Ken MacLeod, Intrusion (2012)
The thing about choice is, there are so many variables. In the future of Ken MacLeod’s Intrusion, there is a “free and social market” to give people a hand with all that choice. As the protagonist’s MP explains:
For the market to be really free, it has to work as if everyone involved had perfect information…This is where the social side comes from – the state…steps in to allow people to make the choices they would have made if they’d had that information. Because these are the really free choices (p. 147, italics in original).
This sort of pernicious rhetoric has pervaded government and society in the novel: licensed venues don’t allow music or swearing (“Creating a hostile environment,” p. 28); hand-delivering a letter to your MP is considered a possible act of terrorism (who knows what could be inside, and why didn’t you use the official channels?). It’s absurd, but this is the world in which MacLeod’s characters find themselves all the same.
The particular development which provides Intrusion’s impetus is a pill called “the fix”, which a pregnant woman can take to safely eliminate genetic defects from her developing baby. I say “can”, but talking the fix is on its way to becoming compulsory in England, unless you have a legitimate objection. Faith-based objections are fine, and there are various acceptable humanist justifications available; so more or less anyone who objects to taking the fix has a way out. No problems, eh?
No problems, that is, unless you don’t really have a reason for objecting to the fix – unless you simply don’t want to. This is the situation of Hope Morrison, expecting her second child, who can’t honestly commit to any of the stances that would permit her not to take the fix. The saying goes that nature abhors a vacuum, and the authorities in Intrusion abhor people like Hope, because they cannot put these individuals into boxes, and hence cannot understand them – and who knows what such people might do?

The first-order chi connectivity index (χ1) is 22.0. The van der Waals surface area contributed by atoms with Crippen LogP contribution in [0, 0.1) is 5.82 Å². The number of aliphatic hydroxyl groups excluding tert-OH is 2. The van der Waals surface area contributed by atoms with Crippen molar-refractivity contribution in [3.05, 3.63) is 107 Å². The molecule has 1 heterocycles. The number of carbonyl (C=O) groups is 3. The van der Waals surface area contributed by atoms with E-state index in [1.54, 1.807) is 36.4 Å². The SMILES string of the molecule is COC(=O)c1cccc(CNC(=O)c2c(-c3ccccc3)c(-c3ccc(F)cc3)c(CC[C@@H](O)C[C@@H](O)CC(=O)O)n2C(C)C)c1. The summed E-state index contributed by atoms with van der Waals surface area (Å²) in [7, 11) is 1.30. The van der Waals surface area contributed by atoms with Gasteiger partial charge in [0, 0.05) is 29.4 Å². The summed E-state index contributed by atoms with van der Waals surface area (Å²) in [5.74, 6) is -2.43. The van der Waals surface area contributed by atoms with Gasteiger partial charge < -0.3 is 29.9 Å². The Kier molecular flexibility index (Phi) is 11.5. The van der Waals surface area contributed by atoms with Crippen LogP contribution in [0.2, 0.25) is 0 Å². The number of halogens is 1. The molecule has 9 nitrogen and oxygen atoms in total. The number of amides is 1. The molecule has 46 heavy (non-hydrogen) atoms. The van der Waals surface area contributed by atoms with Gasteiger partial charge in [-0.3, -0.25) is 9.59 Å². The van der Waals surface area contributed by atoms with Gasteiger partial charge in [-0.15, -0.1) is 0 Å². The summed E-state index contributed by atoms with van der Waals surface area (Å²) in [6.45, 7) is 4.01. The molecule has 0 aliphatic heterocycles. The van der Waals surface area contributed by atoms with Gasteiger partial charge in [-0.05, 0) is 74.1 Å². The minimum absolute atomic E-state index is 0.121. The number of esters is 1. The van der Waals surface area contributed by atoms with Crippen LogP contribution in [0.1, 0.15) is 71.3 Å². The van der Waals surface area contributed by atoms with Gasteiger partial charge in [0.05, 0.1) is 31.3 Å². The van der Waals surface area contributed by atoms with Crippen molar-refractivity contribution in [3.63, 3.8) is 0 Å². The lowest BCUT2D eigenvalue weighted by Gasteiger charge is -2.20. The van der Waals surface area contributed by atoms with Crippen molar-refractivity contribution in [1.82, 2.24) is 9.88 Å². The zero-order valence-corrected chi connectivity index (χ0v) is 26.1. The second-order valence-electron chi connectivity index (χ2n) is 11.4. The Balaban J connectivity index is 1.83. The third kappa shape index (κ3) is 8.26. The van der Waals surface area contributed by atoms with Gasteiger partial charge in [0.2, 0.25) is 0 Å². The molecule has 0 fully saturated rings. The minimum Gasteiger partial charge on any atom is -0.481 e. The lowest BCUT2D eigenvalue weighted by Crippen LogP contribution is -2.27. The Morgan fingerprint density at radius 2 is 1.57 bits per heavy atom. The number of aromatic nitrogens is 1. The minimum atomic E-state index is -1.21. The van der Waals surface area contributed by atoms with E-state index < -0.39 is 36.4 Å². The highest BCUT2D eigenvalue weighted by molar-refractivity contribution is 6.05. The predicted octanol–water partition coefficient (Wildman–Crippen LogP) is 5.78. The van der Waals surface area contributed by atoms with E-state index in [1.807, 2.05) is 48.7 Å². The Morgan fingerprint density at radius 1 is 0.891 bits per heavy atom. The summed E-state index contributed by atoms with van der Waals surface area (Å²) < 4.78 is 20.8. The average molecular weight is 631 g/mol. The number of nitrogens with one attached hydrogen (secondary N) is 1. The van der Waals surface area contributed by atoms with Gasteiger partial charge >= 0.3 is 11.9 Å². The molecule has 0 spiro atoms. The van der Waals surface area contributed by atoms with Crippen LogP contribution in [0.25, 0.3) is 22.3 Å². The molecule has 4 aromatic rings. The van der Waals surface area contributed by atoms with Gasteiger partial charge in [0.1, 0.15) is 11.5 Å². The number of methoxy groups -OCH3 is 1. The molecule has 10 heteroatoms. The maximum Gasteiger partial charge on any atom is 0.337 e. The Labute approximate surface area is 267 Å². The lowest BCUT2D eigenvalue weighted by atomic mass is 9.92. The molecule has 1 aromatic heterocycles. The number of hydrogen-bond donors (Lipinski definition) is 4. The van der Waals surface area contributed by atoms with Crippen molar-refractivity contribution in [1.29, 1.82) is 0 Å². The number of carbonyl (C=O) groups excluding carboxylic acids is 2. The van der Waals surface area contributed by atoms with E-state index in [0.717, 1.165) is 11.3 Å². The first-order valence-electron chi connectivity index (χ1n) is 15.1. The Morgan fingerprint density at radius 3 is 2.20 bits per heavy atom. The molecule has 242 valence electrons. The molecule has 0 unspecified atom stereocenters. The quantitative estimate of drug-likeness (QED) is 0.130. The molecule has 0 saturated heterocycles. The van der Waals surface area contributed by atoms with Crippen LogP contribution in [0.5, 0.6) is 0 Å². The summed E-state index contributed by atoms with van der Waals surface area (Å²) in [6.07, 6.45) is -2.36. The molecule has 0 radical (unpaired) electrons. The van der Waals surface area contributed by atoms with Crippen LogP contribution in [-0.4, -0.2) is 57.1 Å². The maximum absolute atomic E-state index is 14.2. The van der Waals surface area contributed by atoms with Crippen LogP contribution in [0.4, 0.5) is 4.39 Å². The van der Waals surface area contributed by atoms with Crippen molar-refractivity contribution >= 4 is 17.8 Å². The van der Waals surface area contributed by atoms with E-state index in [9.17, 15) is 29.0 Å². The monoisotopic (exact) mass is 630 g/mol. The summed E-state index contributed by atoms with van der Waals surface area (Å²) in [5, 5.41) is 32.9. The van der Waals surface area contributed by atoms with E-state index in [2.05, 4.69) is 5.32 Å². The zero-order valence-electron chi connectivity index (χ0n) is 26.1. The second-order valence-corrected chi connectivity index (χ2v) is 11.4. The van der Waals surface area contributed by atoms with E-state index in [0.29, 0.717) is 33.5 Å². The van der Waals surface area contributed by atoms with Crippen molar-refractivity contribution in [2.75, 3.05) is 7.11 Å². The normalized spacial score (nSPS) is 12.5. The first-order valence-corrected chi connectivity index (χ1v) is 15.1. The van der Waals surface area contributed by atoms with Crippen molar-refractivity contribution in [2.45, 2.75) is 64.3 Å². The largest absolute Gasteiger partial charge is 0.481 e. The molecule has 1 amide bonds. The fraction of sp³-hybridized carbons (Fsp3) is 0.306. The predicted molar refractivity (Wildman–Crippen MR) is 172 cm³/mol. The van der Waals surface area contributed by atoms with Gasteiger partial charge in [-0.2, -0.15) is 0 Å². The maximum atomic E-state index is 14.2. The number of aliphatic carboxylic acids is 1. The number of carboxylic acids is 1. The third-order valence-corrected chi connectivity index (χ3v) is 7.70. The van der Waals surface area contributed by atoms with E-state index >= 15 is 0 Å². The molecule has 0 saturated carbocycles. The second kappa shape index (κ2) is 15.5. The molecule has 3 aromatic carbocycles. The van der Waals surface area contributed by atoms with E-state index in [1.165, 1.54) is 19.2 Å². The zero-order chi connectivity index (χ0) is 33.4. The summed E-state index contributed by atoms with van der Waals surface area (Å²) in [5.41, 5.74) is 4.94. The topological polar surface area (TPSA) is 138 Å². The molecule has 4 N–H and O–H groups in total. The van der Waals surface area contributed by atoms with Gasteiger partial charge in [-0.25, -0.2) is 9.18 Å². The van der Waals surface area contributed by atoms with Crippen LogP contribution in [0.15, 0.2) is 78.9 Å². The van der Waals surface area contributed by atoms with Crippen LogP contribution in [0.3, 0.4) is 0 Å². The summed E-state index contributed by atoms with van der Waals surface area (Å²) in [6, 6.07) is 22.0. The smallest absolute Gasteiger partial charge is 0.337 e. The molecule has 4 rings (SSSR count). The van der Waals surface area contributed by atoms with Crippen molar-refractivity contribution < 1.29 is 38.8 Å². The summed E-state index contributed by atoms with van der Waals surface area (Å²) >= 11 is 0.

The main engine of Intrusion’s plot (particularly in its latter half) is the Morrison family’s attempt to escape London for a now-independent Scotland (where Hope’s husband Hugh was born) – but it is in MacLeod’s portrait of his future society that the novel shines most brightly. Several times, we see how the authorities cross-reference online traces and other seemingly-unremarkable points of data, and infer that someone might be a security risk – and the first they know of it is when the police come for them. This mirrors the novel’s sense that isolated bits of rhetoric have cohered invisibly to form the framework of government ideology; which can also be a net to trap the unwary, as Hope and other characters discover. The ending of Intrusion is also built on the idea of isolated details coming together unexpectedly, which is a satisfying touch.
Perhaps what’s most chilling about Intrusion is its quietness. As terrible as the society and events of MacLeod’s novel can be, its prose treats them largely as banal, which is quite fitting for the insidious way they’ve come about. Intrusion is likewise a book that creeps up on you – and stays there, just out of sight, waiting.
This book has been shortlisted for the 2013 Arthur C. Clarke Award. Click here to read my other posts on this year’s Award.